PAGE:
Blog: Strengthening ASADA’s anti-doping capabilities
Changes to the ASADA Act will strengthen Australia’s anti-doping efforts. It will better protect the majority of Australian athletes and support personnel who are doing the right thing.
Around the world doping offences have traditionally been detected through the testing of blood and urine samples to identify the presence of a banned substance. However, well organised and systemic doping programs can operate without detection by existing testing regimes. With doping becoming increasingly sophisticated, it is less likely that anti-doping rule violations will be detected through testing alone.
In 2006, Australia was the first country to introduce intelligence and investigations into an anti-doping detection program. Only through the application of investigative techniques and intelligence gathering, combined with an effective drug testing program, can ASADA effectively identify those athletes and support personnel who are involved in sophisticated doping practices.
In January 2013, the Hon James Wood QC AO handed the Australian Government his findings and recommendations following a review of Cycling Australia. The review was conducted in the wake of revelations of widespread and systematic doping violations in professional road cycling.
In the review Mr Wood recommended the need to strengthen ASADA’s capabilities. In particular, he recommended that the ASADA Act and other relevant legislation be amended to give ASADA a power, subject to appropriate protections, to compel persons to attend an interview and to produce information and documents relevant to any inquiry that it is conducting.
On the back of Mr Wood’s review amendments have been made to the ASADA Act. The main changes to the ASADA Act include:
ASADA CEO powers
The legislative changes enhance ASADA’s investigations and intelligence gathering capacity. When necessary the ASADA Chief Executive Officer (CEO) will be able to require someone to assist with an investigation by issuing a notice (to be known as a disclosure notice). This notice can require a person to do one, or more of the following:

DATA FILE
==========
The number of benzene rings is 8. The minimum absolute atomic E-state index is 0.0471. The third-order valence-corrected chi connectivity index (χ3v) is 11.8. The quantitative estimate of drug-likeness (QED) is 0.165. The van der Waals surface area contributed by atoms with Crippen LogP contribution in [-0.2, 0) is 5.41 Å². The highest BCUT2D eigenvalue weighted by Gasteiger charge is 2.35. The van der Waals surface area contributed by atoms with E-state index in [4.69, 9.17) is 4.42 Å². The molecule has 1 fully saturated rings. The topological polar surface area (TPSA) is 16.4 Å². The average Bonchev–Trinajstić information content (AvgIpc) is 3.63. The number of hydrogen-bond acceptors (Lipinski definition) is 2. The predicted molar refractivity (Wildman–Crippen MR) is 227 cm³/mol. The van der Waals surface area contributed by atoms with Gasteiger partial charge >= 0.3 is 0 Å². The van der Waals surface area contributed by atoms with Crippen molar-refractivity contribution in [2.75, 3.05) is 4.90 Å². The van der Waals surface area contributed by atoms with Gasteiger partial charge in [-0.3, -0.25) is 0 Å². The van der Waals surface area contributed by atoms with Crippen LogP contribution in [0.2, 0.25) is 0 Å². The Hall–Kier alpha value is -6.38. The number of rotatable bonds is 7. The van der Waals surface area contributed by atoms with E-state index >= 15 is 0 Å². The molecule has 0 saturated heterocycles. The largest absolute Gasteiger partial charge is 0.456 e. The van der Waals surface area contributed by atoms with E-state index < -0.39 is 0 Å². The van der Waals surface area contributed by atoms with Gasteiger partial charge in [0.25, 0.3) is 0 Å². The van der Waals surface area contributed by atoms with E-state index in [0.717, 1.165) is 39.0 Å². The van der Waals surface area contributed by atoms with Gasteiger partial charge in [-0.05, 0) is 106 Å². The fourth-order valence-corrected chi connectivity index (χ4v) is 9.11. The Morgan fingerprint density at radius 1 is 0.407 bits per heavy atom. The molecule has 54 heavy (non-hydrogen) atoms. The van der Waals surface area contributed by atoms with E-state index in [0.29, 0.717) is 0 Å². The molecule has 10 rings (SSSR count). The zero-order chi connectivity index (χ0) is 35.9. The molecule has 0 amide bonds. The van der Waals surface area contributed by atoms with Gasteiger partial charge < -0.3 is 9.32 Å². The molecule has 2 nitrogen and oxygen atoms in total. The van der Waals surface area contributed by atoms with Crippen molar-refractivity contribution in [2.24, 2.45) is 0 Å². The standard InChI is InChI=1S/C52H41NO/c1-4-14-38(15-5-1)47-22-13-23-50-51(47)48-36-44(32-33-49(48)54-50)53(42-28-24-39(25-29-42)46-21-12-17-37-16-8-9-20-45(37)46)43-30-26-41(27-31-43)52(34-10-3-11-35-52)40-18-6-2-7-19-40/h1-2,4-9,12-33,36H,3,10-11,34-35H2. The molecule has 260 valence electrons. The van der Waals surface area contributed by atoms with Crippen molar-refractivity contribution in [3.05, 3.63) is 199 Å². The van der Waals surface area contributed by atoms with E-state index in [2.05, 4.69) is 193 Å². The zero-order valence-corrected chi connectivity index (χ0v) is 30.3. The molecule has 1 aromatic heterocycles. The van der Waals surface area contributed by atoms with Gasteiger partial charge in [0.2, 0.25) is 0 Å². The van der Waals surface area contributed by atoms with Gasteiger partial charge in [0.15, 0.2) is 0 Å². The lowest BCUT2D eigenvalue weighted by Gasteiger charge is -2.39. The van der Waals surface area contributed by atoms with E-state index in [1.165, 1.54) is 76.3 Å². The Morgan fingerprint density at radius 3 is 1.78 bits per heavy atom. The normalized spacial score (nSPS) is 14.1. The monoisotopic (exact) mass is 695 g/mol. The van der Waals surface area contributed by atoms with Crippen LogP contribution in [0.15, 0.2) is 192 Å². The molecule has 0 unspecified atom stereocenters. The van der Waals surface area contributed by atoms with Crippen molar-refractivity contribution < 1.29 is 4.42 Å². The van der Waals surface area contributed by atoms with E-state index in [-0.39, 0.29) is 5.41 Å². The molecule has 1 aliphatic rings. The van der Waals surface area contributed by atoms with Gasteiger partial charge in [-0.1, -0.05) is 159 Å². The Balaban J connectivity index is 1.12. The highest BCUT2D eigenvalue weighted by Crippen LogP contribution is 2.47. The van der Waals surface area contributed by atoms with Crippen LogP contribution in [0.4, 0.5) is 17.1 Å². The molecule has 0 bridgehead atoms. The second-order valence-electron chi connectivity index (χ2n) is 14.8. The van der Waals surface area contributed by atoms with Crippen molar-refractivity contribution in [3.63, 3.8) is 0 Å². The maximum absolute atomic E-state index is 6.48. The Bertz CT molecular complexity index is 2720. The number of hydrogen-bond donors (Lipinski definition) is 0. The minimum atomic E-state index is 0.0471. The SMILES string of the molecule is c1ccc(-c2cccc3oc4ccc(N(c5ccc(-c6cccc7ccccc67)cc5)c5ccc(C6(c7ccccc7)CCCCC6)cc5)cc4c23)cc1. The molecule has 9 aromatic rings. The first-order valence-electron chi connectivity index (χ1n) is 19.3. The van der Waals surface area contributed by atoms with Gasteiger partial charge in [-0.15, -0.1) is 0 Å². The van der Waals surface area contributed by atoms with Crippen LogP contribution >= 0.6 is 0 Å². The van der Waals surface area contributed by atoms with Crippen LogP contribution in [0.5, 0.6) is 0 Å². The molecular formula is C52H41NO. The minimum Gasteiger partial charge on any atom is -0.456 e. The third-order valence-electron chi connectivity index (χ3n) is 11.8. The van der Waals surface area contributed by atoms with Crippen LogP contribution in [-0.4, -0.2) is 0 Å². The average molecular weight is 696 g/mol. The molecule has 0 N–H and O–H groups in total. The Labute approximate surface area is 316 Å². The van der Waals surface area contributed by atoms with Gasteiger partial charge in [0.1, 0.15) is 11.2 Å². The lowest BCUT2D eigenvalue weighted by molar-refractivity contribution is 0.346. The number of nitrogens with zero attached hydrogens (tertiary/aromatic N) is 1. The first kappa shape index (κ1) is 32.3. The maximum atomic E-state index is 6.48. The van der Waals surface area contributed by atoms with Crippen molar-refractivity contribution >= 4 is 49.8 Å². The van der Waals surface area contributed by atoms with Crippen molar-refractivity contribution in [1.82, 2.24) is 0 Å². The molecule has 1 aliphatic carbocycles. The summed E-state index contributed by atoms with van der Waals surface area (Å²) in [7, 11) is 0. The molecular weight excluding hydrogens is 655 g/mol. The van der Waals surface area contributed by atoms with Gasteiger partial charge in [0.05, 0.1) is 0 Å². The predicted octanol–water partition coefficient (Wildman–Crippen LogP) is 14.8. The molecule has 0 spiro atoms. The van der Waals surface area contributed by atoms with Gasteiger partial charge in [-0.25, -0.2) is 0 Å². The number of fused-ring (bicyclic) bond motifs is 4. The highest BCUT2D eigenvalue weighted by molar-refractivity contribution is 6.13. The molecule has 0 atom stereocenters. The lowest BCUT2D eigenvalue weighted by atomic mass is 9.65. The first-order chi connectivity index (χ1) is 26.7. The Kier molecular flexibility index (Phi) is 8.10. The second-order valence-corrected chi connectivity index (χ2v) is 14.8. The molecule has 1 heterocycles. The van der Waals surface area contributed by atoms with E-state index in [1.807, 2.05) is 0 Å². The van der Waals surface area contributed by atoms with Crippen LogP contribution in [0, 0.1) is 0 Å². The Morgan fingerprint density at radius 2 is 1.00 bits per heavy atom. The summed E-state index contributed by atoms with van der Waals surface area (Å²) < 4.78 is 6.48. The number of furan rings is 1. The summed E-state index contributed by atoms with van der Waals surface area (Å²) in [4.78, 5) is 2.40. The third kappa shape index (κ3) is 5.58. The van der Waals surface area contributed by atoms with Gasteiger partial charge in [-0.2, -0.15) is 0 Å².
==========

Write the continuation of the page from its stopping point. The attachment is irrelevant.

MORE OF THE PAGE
- attend an interview to answer questions;
- give information; and/or
- produce documents or things (a legal term meaning pretty much any thing).
The ASADA CEO can only issue a disclosure notice if they reasonably believe the person has information, documents or things that may be relevant to the administration of the National Anti-Doping (NAD) scheme.
Role of the Anti-Doping Rule Violations Panel (ADRVP)
The ASADA CEO does not have unfettered authority to issue a disclosure notice. A disclosure notice may only be issued if three members of the ADRVP agree in writing that the belief of the CEO is reasonable.
Aspects related to the issuing of the disclosure notice are specified in the legislation. This includes the format and content of the disclosure notice; conduct of interviews; retaining and making copies of documents and the use of information gathered from the disclosure notice. The amended legislation will also require ASADA to inform the person of their rights and the possible consequences for failing to comply with a disclosure notice. These rights include permitting an interviewee to have someone accompany them to the interview and not being required to answer questions that may incriminate, or expose the person to a penalty.
ASADA will only issue a disclosure notice when it is necessary to compel a person to assist with an investigation. This will usually be as a last resort.
Civil penalties and infringement notice
The changes to the Act now provides for civil penalties (up to $5,100 per day) to be determined by a court for failing to comply with a disclosure notice. The infringement notice may be offered to a person who is alleged to have contravened a civil penalty provision under the Act, as an alternative to the matter being determined before a court.
Final decision maker
The national sporting organisation still remains the final decision maker on whether an anti-doping rule violation has occurred and, if so, what sanction should be applied. There needs to be sufficient evidence to demonstrate that the person has committed a violation, in accordance with the levels of proof specified in the World Anti-Doping Code.
Links to ASADA’s legislation is available on the ASADA website.